Can Wisconsin’s wolf recovery move forward into the next stage; coexistence, education and awareness? 

When it comes to wolf recovery in Wisconsin I immediately look towards the leadership of HSUS, because they consistently have worked to protect the imperiled wolf since they were placed on ESA in 1967.  I’ve been working on wolf recovery in Wisconsin since 1998, an apparent reality; is that wolf recovery cannot move forward, because of the constant battle to keep wolves listed has taken and continues to take precedent. Wolves are still in danger from attitudes that remain fixed on old myths that have fueled fear and hatred of wolves. These attitudes remain fixed in place, because politicians drive these misconceptions to fuel their agendas.  My hope is that wolf recovery can move forward into the next stage; coexistence, education and awareness. Non lethal strategies are gaining ground in the fight to protect wolves and livestock. 

Killing to conserve them is a failed approach to wolf management. 

Humane Society of the United States has fought hard to protect wolves in Wisconsin, Minnesota & Michigan. The following is a Timeline from HSUS:

December 2014: The U.S. District Court for the District of Columbia issues an order invalidated the U.S. Fish and Wildlife Service’s 2011 rule delisting wolves in the western Great Lakes region, requiring that sport hunting and trapping of wolves in the region must end immediately.
December 2014: The annual wolf hunt ends early in Minnesota and Wisconsin, with hunters and trappers exceeding state quotas at record pace. In Minnesota, 272 wolves were killed, 22 more than the stated quota, with 84 percent of late season wolves killed in traps. In Wisconsin, 154 wolves were killed, four more than the quota permitted and 80 percent killed in leghold traps.

They are threatening not just to enable a massive kill of the ecologically and economically beneficial native carnivores, but also to open the floodgates for a host of bills and riders to target other endangered species in the crosshairs of special interests.    From Wayne Pacelle’s blog

February 2013: Wildlife protection groups, including The HSUS, file suit against the USFWS over its decision to remove the protections of the Endangered Species Act from gray wolves living in the western Great Lakes region.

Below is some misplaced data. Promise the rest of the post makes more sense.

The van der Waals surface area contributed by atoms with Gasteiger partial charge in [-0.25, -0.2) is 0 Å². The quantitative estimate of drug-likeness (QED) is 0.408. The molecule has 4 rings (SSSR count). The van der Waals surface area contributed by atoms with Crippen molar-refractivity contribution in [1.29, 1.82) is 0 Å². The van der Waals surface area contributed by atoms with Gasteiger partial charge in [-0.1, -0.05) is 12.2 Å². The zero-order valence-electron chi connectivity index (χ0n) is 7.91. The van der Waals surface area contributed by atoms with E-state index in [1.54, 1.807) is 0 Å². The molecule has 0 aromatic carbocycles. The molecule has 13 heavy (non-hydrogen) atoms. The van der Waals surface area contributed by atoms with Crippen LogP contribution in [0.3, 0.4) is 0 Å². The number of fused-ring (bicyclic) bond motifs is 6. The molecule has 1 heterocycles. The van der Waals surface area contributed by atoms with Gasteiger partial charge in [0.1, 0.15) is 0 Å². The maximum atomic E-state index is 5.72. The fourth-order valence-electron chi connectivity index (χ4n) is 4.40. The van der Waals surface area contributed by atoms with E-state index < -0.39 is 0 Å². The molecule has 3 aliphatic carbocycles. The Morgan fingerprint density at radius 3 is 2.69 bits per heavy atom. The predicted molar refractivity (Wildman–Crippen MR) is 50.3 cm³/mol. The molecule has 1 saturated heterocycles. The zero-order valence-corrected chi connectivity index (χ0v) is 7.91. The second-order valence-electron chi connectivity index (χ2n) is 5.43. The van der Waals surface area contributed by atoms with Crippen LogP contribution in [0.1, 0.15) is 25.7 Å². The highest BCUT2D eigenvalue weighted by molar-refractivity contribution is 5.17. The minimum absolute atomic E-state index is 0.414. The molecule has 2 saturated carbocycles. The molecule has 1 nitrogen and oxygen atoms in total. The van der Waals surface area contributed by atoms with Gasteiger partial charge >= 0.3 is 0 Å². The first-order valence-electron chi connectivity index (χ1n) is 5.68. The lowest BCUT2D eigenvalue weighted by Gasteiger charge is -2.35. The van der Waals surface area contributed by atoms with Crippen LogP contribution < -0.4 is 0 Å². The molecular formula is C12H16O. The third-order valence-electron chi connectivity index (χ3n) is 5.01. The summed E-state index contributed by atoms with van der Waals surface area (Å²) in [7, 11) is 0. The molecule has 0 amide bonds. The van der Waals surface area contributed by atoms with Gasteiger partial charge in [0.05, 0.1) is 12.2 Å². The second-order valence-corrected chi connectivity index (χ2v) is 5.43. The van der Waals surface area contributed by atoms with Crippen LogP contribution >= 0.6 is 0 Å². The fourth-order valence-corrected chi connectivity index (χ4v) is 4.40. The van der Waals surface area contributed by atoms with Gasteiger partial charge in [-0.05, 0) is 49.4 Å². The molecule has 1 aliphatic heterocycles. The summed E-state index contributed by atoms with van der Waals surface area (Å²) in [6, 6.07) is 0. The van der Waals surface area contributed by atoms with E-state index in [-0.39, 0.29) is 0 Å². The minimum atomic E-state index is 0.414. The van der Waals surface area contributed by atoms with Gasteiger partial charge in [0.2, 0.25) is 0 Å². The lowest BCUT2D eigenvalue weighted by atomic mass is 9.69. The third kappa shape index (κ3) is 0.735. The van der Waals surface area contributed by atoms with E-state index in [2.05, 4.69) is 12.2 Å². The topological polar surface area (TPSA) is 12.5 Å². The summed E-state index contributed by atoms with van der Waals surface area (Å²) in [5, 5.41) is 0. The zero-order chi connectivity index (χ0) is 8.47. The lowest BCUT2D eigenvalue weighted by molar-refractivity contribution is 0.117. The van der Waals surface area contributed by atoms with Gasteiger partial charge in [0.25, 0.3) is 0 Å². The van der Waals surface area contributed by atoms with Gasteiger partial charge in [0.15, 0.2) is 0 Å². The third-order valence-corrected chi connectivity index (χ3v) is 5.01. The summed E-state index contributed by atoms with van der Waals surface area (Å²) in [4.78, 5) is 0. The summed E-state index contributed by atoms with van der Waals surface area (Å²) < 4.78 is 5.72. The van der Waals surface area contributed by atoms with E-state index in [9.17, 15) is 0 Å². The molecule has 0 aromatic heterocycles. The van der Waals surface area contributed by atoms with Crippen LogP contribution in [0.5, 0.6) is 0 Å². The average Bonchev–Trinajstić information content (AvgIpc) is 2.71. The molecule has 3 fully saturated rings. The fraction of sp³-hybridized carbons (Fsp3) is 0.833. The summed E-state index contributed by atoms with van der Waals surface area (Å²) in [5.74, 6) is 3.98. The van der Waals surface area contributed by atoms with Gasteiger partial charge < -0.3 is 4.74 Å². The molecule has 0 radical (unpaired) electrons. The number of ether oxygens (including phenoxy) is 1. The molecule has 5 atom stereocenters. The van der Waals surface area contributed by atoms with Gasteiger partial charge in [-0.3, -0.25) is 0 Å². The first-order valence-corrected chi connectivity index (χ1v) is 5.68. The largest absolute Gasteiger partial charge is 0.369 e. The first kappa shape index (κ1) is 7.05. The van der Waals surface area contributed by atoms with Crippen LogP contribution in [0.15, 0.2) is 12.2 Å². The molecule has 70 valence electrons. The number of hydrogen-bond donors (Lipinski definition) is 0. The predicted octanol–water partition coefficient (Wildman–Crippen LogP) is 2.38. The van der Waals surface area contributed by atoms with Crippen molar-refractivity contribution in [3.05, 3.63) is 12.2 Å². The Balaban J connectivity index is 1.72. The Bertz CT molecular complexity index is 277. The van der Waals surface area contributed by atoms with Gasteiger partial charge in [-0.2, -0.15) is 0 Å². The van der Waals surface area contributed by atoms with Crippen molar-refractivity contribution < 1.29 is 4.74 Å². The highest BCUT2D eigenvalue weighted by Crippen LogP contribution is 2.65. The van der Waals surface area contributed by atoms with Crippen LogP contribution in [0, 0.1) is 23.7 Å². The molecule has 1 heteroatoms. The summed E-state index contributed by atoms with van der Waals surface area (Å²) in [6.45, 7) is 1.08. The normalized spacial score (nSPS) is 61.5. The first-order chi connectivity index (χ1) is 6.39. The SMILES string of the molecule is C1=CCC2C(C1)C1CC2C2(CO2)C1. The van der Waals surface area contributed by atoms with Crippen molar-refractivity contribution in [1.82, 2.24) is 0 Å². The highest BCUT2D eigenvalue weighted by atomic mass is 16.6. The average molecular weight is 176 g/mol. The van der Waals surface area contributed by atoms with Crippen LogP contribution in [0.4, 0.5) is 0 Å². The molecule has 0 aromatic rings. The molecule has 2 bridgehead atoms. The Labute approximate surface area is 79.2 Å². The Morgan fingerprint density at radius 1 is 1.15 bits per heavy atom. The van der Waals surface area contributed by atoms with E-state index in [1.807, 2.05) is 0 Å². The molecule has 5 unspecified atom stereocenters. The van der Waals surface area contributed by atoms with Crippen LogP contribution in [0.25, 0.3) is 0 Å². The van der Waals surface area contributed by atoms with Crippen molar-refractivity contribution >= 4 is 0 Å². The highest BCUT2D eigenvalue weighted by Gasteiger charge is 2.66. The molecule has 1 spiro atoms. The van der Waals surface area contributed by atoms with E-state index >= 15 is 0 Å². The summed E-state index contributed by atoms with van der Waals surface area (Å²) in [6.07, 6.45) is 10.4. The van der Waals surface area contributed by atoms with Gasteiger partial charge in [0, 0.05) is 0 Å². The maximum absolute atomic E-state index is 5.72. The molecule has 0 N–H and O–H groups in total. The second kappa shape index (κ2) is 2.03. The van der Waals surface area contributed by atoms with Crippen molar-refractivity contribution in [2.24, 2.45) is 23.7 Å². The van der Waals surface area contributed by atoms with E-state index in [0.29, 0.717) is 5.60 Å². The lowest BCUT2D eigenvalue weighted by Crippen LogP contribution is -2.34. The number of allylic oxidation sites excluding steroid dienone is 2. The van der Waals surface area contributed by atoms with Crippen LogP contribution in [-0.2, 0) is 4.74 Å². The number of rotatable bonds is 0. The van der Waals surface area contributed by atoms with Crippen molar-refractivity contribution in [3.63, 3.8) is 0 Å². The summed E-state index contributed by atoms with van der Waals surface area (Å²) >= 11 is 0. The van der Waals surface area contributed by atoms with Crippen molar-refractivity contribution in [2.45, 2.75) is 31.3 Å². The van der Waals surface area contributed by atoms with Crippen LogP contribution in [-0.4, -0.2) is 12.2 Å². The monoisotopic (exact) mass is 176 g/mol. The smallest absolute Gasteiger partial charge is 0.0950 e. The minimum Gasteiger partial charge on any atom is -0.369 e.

June 2013: USFWS publishes its proposal to delist the gray wolf from the federal Endangered Species Act throughout the Lower 48 states where wolves are not already delisted.

April 2012 – July 2012: Wisconsin enacts legislation mandating a wolf hunting and trapping season, requiring that the state wildlife agency authorize the use of packs of dogs, night hunting, and snare and leg-hold traps. The state wildlife agency adopts regulations for the hunting and trapping of wolves in 2012-2013 via emergency rules, and sets the quota at 201 wolves.

“Lawmakers, quick to cater to the vocal minority that wants to hunt and trap wolves, are ignoring the best available science, which reveals that these apex carnivores occupy just a fraction of their original range …” From Wayne Pacelle’s blog

December 2011: The USFWS issues a final rule delisting the gray wolf population in the western Great Lakes.
April 2009: The USFWS issues a final rule delisting the gray wolf population in the western Great Lakes and northern Rockies, except for those in Wyoming.
September 2008: In response to litigation filed by The HSUS and other organizations, a federal court overturns the USFWS’ decision to delist wolves in the western Great Lakes, thereby reinstating federal protections for gray wolves in the region.
2005 – 2006: The USFWS tries to strip wolves of protection by issuing special exemption permits to the state of Wisconsin that authorize state officials to kill dozens of wolves. These permits are thrown out by a federal court in response to a lawsuit by The HSUS.
2005: Two federal courts both rule that the 2003 downlisting was arbitrary and capricious, returning the wolf to endangered status.
2003: The USFWS issues a final rule downgrading most of the gray wolves living in the lower 48 states from endangered to threatened, making it easier for people to lethally take wolves.

Wisconsin’s wolf recovery began in the late 1970s.

1978: Gray wolves are listed at the species level under the Endangered Species Act as endangered throughout the coterminous United States and Mexico, except in Minnesota, where gray wolves were listed as threatened.
1974: Various subspecies of wolves are listed as endangered under the Endangered Species Act.
1967: Wolves are listed under the Endangered Species Preservation Act of 1966, the precursor to the Endangered Species Act. Source

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